We used structured decision making to formally describe this decision (figure 1). We built a stochastic model of the spread of willow onto the Bogong High Plains and used it to calculate how different management strategies would affect the amount of willow in bogs over the next 200 years. The model contained approximately 40 factors or parameters, most had never been measured and were highly uncertain. We incorporated this uncertainty into the model by choosing parameters from probability distributions (that represented our uncertainty about the parameter values) and re- running the model 10,000 times.

Box 1 Gray sallow willows on the high plain

In 2003, a severe wildfire burned out half of the Bogong High Plains, Australia’s largest contiguous area of alpine and subalpine vegetation. The event was followed by the widespread establishment of seedlings of the gray sallow willow (Salix cinerea), a multi-stemmed invasive shrub native to Europe.

That spells big trouble for the Plains. The gray sallow is one of the few willow species able to produce seed in Australia. It can inhabit a wider variety of environments than other introduced willows and is the only Salix known to have colonized Australia’s alpine regions. The species reproduces predominantly by seed but does not form a persistent seed bank. Seeds are wind dispersed and can disperse tens of kilometres, and the species is also able to regenerate after fire.

The big fear is that willows will destroy the precious bogs found in the Bogong High Plains. The bogs are listed as endangered under the EPBC Act and invading willows compromise them by reducing available water (these willows use large amounts of water compared with native species), displacing native vegetation, and disruption of aquatic nutrient cycles. Parks Victoria, the agency responsible for management of the Bogong High Plains, considers the invasion by gray sallow willow as one of the main threats to persistence of the bogs.

So what’s to be done given limited resources and enormous uncertainty about how the threat will develop? Parks Victoria wished to identify a practical and effective long-term strategy to eradicate (or minimize) willows in bogs on the Bogong High Plains. The key decision to be made was the proportion of resources to allocate to the management of existing populations of willow in bogs and to source populations of willow that may serve as sources of colonists in the future.

There is also substantial uncertainty regarding the demographics of gray sallow willow populations and the source of the current invasion. Given this uncertainty, the management agency wished to decide where to focus control effort and whether the management strategy could be improved through learning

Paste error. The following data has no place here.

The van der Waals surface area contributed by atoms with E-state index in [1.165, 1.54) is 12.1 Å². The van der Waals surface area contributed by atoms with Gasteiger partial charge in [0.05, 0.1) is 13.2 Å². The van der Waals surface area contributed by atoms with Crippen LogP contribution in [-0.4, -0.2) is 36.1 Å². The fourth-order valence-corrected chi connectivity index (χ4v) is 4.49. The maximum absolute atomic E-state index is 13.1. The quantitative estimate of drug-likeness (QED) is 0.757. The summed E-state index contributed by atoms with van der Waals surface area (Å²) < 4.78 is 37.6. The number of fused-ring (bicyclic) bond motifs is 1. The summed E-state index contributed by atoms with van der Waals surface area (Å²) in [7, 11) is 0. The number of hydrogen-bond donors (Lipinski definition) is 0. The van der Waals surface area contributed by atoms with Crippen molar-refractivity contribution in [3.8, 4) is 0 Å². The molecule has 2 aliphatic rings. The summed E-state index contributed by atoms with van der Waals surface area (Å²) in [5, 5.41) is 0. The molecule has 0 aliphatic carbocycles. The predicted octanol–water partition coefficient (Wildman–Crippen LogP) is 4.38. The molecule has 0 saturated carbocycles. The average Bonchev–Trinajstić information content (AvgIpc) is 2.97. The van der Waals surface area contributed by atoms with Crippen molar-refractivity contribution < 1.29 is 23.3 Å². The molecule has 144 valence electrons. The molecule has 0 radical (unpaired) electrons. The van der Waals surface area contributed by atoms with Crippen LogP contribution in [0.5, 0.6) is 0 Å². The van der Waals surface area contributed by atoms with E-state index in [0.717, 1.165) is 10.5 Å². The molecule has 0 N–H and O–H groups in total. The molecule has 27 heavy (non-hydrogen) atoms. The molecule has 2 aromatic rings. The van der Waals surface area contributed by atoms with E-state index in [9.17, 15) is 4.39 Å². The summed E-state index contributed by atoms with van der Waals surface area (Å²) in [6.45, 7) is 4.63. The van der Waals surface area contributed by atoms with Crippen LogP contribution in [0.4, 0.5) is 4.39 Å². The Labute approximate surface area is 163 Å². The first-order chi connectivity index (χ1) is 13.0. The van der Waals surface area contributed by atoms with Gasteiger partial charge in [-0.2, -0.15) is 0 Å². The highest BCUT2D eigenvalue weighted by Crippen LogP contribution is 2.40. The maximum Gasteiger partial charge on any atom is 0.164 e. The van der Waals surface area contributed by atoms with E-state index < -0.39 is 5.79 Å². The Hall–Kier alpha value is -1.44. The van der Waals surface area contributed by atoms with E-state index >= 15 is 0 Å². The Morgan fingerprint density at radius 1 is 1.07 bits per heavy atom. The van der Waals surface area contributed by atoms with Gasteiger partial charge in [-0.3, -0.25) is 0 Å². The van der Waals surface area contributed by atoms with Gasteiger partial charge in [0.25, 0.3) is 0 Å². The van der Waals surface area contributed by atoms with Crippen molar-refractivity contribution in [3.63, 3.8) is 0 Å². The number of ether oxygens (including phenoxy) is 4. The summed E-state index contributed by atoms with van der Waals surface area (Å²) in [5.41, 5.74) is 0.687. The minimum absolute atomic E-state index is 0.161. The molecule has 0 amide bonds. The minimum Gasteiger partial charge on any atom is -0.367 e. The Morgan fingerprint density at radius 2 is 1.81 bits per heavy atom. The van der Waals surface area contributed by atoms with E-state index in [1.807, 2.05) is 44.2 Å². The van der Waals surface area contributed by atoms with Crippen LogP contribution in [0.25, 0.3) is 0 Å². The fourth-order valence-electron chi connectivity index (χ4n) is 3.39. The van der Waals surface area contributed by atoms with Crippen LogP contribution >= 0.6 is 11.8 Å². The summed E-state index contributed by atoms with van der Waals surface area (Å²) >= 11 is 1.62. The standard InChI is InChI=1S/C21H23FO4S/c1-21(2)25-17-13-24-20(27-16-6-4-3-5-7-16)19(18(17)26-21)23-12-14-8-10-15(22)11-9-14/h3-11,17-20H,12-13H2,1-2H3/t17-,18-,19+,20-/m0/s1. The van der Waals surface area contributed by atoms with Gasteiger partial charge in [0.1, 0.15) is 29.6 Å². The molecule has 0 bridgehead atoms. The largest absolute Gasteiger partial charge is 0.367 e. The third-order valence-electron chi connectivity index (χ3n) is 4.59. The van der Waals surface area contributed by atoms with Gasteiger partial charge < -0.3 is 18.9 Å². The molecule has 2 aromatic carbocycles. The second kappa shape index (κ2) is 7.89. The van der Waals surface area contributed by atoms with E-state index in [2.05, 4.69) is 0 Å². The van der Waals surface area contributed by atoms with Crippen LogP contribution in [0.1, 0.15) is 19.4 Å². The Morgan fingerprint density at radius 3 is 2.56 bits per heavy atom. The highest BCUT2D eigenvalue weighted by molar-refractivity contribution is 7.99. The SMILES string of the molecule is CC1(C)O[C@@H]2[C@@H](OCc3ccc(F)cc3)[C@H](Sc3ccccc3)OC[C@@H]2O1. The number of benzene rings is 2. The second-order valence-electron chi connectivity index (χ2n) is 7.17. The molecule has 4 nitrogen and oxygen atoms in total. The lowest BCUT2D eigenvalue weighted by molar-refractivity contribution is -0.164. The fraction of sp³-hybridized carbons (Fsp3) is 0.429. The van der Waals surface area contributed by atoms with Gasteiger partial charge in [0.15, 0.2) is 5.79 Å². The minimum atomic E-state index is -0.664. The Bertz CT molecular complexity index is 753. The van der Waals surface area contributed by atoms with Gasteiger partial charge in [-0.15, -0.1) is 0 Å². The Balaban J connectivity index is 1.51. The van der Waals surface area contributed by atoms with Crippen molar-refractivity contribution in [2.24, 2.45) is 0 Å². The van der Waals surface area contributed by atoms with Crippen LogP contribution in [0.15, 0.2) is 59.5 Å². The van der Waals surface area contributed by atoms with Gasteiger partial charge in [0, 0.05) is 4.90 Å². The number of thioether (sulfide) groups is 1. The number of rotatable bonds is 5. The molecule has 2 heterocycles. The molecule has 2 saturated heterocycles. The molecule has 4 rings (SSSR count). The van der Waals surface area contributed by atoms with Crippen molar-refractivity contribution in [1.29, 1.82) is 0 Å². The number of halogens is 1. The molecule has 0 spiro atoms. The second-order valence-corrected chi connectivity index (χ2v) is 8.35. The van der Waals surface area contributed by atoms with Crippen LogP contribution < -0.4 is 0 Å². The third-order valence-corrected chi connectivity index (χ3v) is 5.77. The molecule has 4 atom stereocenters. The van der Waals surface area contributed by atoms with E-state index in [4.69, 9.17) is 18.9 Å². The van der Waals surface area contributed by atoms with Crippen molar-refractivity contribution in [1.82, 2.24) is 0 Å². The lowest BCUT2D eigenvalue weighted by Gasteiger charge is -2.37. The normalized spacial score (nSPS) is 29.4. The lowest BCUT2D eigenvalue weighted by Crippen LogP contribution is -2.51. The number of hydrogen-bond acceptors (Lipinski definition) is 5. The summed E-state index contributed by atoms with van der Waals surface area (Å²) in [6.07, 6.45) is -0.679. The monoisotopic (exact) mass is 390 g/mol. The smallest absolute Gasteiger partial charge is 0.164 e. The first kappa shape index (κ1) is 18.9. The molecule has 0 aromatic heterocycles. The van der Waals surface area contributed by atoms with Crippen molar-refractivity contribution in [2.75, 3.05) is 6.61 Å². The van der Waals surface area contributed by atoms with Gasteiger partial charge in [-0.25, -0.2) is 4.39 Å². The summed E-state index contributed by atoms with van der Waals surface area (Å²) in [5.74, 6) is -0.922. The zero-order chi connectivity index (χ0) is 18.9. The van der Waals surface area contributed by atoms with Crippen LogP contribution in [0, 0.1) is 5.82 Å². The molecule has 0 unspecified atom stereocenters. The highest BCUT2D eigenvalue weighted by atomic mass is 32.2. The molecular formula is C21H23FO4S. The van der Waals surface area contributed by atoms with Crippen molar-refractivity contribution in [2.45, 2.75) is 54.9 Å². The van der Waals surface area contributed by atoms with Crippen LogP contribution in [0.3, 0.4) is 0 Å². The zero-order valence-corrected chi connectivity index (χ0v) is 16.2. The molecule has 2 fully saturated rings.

Left: A Sphagnum bog on the Bogong High Plains in Victoria that escaped the fire and is free of willows. Right: A bog that was burnt and is full of willows prior to treatment in 2012 (photos by Carmen de Rooze).

Optimal management

Using the model, we identified where control effort should be focused to minimise the abundance of willows in bogs over the longer term. This was done by calculating which management alternative worked best on average across the 10,000 possible scenarios.

The optimal strategy was to allocate all available effort to the bogs until the budget exceeded 2,000 work days per year. It needs to be noted that 2,000 work days per year is four times the current budget levels. Beyond this point it was optimal to allocate some effort (20-60% total budget) to eliminate populations of seed- producing willows in nearby rivers. Effort was allocated to the closest populations first and then to more distant waterways as the budget increased.

We also identified which parameters had the biggest influence on the spread of willows (using sensitivity analysis). The analysis showed that the most important factors in determining the spread of willow was the frequency of fires, the mean dispersal distance of willow seeds and the rate that bog vegetation recovered after fire.

Should we invest in improving our knowledge?

Finally, we calculated the value-of-perfect-information. The value-of-perfect-information is a deceptively simple calculation that enables us to identify how much we could improve our management decision if we had perfect knowledge prior to making it (in this case if we actually knew what the parameter values were in the model before we made our decision). It measures the maximum amount that we could expect to improve the outcome if we could resolve all the uncertainty.